No ‘Duty To Retreat,’ NH Supreme Court Says

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Nancy West photo

New Hampshire Supreme Court in Concord.


CONCORD – Granite Staters are under no legal obligation to retreat before they use deadly force, according to a new state Supreme Court ruling.

The Court unanimously ruled to overturn Joshua D. Shea’s 2021 conviction for criminal threatening with a deadly weapon, finding that the trial judge erred by instructing the jury to consider whether Shea had the opportunity to retreat before he pulled his gun during a road rage incident.

According to the justices, a 2011 change to New Hampshire’s law on using deadly force in self defense eliminates the requirement to retreat in the face of a threat before taking action.

“After 2011, a person is justified in using deadly force when he reasonably believes that another person is about to use unlawful, deadly force against him, and he is not required to retreat if he is anywhere he has a right to be and was not the initial aggressor,” wrote Associate Justice Anna Barbara Hantz Marconi.

Shea claims he pulled his gun after another driver threatened to “beat his ass” following a close call on Route 28 in Epsom, according to the ruling’s recitation of the case. While the complainant claimed Shea pointed the gun at him, Shea testified he merely showed the gun to warn the other man off.

The incident started when the other man pulled his car in front of Shea’s truck as they drove on Route 28, forcing Shea to slam on his brakes and hit his horn. After the two men “exchanged middle fingers” they both pulled into a gas station parking lot off a traffic circle, according to the ruling.

In the gas station parking lot, according to Shea’s testimony at trial, the complainant began “aggressively swearing and saying he was going to . . . rip (Shea) out of [his] car.” 

Shea further testified that the complainant said he would “beat (Shea’s) ass,” and asked the defendant to pull into the parking lot next door where there were no cameras.

At this point, Shea testified, the complainant began walking toward Shea’s truck and he was in serious fear for his safety. Shea testified he unclipped his pistol from its holster and warned the other driver he had a gun. Shea says he brought the gun up to his chest to show the man the gun, while the other man claimed Shea pointed the gun at him.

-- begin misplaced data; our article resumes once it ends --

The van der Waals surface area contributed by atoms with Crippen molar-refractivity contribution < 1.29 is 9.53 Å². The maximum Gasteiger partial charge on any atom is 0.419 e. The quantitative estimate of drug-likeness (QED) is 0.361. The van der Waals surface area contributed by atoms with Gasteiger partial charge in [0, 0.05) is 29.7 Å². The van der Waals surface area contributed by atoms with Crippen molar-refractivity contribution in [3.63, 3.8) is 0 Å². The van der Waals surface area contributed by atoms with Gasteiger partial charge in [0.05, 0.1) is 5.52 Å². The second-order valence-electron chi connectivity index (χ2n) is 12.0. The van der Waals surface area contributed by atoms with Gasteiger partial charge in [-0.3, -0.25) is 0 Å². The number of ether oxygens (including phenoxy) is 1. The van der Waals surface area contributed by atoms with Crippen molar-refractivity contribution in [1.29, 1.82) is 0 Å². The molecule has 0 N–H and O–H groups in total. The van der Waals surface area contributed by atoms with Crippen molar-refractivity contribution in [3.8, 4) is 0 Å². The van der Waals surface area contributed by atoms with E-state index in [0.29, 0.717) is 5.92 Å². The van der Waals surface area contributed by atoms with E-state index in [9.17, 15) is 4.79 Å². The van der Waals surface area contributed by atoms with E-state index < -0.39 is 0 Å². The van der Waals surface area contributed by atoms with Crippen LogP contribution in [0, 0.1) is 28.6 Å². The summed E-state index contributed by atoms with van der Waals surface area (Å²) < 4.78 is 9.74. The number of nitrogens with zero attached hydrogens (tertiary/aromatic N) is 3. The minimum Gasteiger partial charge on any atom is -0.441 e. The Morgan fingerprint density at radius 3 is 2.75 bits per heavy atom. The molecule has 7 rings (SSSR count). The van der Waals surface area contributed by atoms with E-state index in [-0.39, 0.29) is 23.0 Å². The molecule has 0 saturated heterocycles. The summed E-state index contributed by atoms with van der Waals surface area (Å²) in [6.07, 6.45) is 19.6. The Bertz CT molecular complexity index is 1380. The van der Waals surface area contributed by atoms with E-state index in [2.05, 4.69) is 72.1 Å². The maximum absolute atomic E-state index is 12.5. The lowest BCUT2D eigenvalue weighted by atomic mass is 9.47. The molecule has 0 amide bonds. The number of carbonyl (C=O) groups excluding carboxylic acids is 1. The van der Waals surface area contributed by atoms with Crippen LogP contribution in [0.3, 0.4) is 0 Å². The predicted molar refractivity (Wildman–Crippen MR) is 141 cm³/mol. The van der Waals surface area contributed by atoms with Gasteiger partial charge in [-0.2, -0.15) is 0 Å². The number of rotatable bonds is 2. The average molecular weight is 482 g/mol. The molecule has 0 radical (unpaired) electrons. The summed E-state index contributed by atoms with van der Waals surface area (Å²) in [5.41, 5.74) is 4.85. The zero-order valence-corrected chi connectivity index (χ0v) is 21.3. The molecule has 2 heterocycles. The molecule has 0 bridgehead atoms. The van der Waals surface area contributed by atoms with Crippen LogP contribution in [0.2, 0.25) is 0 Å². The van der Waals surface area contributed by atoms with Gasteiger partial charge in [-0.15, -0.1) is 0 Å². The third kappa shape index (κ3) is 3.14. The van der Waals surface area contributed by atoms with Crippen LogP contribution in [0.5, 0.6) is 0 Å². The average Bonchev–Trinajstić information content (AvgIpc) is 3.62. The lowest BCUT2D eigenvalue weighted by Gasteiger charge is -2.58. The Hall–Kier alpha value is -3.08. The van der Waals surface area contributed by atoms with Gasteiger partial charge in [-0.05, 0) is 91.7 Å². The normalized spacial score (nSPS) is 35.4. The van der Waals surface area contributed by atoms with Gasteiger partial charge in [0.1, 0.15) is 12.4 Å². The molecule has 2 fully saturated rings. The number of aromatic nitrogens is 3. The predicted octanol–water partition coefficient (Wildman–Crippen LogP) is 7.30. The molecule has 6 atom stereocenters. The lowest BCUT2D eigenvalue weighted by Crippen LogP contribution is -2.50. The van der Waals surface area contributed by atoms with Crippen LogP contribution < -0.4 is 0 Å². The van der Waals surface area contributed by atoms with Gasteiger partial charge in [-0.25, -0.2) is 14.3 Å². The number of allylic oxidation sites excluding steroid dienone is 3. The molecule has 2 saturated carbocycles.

Shea’s defense at trial, that he was acting justifiably and within the law to a perceived threat, was hampered when Merrimack Superior Court Judge Andrew Schulman instructed the jury to consider whether or not Shea could have left the parking lot instead of showing his gun. 

“One factor that you may consider in determining whether the threat existed is whether the Defendant could have completely and safely left the area without any risk to himself or others,” Schulman’s instructions read.

Shea argued, and the justices agreed, that he has no duty to retreat under New Hampshire law when confronted with a potentially dangerous situation. People are allowed to use the threat of deadly force when confronted with a potentially dangerous situation that could result in serious injury or death, so long as they are not the aggressor. The 2011 change to the law further stipulates that people do not have to retreat from public spaces in such circumstances. 

“In 2011, the statute was amended to provide that the duty to retreat before using deadly force does not apply when the person is anywhere he has a right to be, and was not the initial aggressor,” Hantz Marconi wrote.

Schulman instructing the jury to consider whether or not Shea could have first retreated before he displayed his gun reads a requirement into the law that was not put there by legislators, Hantz Marconi wrote.

“(W)hen the legislature intends that a person be required to retreat as the person’s first response, it knows how to make that requirement clear. Thus, if the legislature had intended that a person be required to respond to a threat likely to cause serious bodily injury or death by retreating before being justified in responding with the non-deadly force of displaying a firearm to warn away the threatening person, it would have said so,” Hantz Marconi wrote.

In overturning Shea’s conviction, the justices sent the case back to the lower court. It is not yet clear if prosecutors plan to refile the charges against Shea. 

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